It’s not the “Great Resignation” rather the “Great VALUATION” employers should concern themselves with”
Employers around the world are in dire straits trying to solve for what has been called the “Great Resignation” when what we really should be looking to solve for is the “Great Valuation” (yes, I made that up…. It’s what I do).
Do you recall at the beginning of the pandemic in an attempt to grab ahold of its widespread impacts how we classified people in two categories “essential” and “non-essential”?
What this subconsciously communicated to workers all around the world was their work, and its value, could be summarized as “essential” and “non-essential.” Now in employers defense, this wasn’t any single company’s doing and more so a governmental classification. However, companies are still reeling from the implications. As a response, employees all around the world are now trying to figure out “how do I self-preserve?” and “if my employer can’t do this for me how do I do it for myself?”
I believe this single handed has perpetuated the “Gig Economy.” Employees all over the world are now looking for ways to ensure they aren’t at the mercy of single-source incomes (i.e. one job), instead they are up skilling and adding value to themselves at an alarming rate, and in return, selling their time back to companies at a “VALUE” per hour rate (Yes, I made that up too) via contracting.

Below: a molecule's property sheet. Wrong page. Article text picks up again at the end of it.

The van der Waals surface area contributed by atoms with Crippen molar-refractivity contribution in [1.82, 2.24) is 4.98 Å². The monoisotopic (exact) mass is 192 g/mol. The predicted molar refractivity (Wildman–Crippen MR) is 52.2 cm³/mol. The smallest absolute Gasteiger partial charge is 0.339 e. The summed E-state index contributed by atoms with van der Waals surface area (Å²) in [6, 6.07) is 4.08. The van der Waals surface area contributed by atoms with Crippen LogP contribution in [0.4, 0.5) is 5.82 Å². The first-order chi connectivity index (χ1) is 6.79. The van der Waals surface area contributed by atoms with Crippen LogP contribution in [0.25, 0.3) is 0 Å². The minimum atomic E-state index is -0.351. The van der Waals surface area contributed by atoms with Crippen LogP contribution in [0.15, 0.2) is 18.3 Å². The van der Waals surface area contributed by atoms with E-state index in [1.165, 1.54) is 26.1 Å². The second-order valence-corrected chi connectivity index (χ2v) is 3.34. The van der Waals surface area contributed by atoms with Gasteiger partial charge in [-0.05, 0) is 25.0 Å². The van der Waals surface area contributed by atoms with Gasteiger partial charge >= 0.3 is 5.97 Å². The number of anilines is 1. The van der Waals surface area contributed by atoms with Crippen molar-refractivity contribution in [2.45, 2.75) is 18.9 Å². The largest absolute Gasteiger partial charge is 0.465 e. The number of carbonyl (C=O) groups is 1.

Employers’ current response to this?
· I can’t find workers…
· No one wants to work…
· That’s not what we’re looking to pay for this position… (aka “HOW DARE YOU KNOW YOUR VALUE?!?!”)
Instead, employers MUST pivot their thinking if they want to be successful during this period of the “Great Resignation.”
While there is still so much to discover about these new ways to work in this new era we’ve entered, here are just a few ways employers should be thinking about tackling the “Great Valuation”
1. Finding employees who actually want to be “employees” – Not all employees are itching to be a “contractor” where they have to figure out taxes, their own systems, etc.
2. Put together clear career paths in place for employees – Spell out how your company has a plan for employees to advance their careers, their income, and skillsets.
3. Use CONTRACTORS that want to work in a niche capacity – Adding contractors to your business model not only allows for flexible staffing but can also help meet some of your DEI initiatives (especially if you aren’t already meeting them internally).
4. Have clear ways contractors can engage with your business – This isn’t rocket science and the good ol’ boy system shouldn’t exist anymore. Be clear on how contractors can engage with your business. Be clear on what makes potential contractors qualified and what doesn’t. Most of all, be sure to be fair!
Are you looking for ways to expand your workforce? Meet your DE&I goals? Hire more Women in tech? Reach out we’d love to chat with you.